NEW DELHI -- Reducing risks and losses from natural disasters calls for collaboration between social and natural scientists, who in turn must work with policy makers, communities and development groups, an international expert has said.
For example, Bangladesh scientists had forecast the current devastating floods but local communities did not heed their warnings. In the 2010 Pakistan floods, scientists said they provided adequate data, but it was not utilised properly.
'Having the forecasts and data are only one piece of protecting people, lowering risks and losses. You need this information so you can understand what is, has and is going to happen,' said Jane Rovins, chief executive officer of Integrated Research on Disaster Risk (IRDR), Beijing.
'Disasters are (also) social constructs. We have to address why people are living in areas that are at high risk. What are the social factors involved and how do we address those to lower risk and losses?' she told SciDev.Net.
IRDR, a 10-year research initiative that began in 2010, is working on a 'disaster loss data' project that will serve as a framework to develop a range of modern information systems on disaster risk reduction, Rovins said.
The project will explore putting the data in an open access format to make it available to communities. There also are plans to launch a new project in July on socio-economic activities related to weather events.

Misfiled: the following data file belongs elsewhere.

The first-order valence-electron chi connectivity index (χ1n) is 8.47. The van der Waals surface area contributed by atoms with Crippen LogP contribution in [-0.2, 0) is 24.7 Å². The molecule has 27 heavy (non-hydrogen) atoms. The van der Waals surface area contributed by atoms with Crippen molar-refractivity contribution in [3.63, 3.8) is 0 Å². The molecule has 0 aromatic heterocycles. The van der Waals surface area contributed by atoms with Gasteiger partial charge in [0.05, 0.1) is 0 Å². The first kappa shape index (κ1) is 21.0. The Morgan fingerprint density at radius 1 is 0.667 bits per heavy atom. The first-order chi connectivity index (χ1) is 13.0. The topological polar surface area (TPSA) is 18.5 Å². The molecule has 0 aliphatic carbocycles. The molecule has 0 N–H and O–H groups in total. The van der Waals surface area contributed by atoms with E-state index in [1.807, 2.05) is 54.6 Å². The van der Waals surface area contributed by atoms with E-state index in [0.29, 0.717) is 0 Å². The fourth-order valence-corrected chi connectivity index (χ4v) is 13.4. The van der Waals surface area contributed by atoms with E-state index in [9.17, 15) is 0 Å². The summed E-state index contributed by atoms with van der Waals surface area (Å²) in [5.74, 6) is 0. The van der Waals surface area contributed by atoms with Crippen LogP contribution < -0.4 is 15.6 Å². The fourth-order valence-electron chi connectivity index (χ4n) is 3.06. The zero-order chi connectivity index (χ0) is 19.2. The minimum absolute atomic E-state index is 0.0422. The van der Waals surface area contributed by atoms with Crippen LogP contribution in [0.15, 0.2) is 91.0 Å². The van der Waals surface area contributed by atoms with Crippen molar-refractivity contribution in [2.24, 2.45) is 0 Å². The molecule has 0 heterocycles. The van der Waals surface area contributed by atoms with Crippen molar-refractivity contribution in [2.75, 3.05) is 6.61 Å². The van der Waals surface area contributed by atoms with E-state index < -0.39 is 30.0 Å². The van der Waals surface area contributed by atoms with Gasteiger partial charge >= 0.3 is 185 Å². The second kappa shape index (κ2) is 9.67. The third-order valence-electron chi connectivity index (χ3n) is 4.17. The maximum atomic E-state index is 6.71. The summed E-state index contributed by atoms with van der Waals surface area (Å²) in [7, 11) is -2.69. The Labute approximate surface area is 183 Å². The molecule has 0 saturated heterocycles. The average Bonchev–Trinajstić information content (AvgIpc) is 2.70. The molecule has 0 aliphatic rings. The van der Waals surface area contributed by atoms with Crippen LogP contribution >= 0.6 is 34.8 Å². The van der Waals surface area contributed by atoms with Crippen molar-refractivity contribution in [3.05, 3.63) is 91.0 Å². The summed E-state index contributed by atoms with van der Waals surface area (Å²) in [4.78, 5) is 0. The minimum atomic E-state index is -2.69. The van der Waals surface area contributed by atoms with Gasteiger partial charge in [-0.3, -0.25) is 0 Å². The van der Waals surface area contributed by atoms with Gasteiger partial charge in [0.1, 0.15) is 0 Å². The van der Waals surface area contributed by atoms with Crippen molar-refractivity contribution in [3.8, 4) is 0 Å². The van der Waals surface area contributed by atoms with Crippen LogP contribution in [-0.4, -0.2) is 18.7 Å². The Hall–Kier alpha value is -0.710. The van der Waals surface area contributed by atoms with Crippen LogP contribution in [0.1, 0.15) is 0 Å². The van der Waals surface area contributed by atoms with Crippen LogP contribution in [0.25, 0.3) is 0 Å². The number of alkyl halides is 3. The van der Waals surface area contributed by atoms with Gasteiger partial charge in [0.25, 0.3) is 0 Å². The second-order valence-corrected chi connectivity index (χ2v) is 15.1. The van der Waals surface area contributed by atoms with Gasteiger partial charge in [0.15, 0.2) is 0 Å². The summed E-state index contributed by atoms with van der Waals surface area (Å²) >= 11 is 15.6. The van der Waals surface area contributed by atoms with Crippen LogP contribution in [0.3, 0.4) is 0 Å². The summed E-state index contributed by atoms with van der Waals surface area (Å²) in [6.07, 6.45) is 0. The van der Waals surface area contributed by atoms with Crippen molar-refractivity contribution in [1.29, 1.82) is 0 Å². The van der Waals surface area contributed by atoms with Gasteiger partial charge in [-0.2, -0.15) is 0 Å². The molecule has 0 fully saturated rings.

IRDR is working on a separate risk interpretation and action project to study human actions, conditions, decisions and cultural contexts during natural hazards, Rovins had told the International Council for Science (ICSU) meeting in Rio last month (14 June).
The ICSU meeting heard that disaster risk reduction and management research suffers from huge data gaps; lack of integration, and a 'silos' approach with few trans-disciplinary studies.
Data on weather, human deaths, number of people affected, or livestock lost, available in different scientific organisations and government agencies are not integrated and communicated comprehensively, experts said at the meeting.
There is little data on vulnerability, Gordon McBean, director of the Institute for Catastrophic Loss Reduction at the University of Western Ontario, Canada, said.
Another problem, Walter Ammann, president of Global Risk Forum, Davos, told SciDev.Net, is that analysts only look at data from big disasters – for example a big earthquake or a once-in-100 years floods – and ignore the regular, smaller or medium-scale events such as recurring annual floods. Cumulative damage from smaller events might be larger than an infrequent but more dramatic event.
Ammann said data management posed another problem. Data gathered by different authorities is often in different formats and cannot be merged or collated in a single library, he said.
Ammann said that scientists had substantial information, but 'what is missing is doable knowhow for policy makers and politicians. We need to bridge the gap.'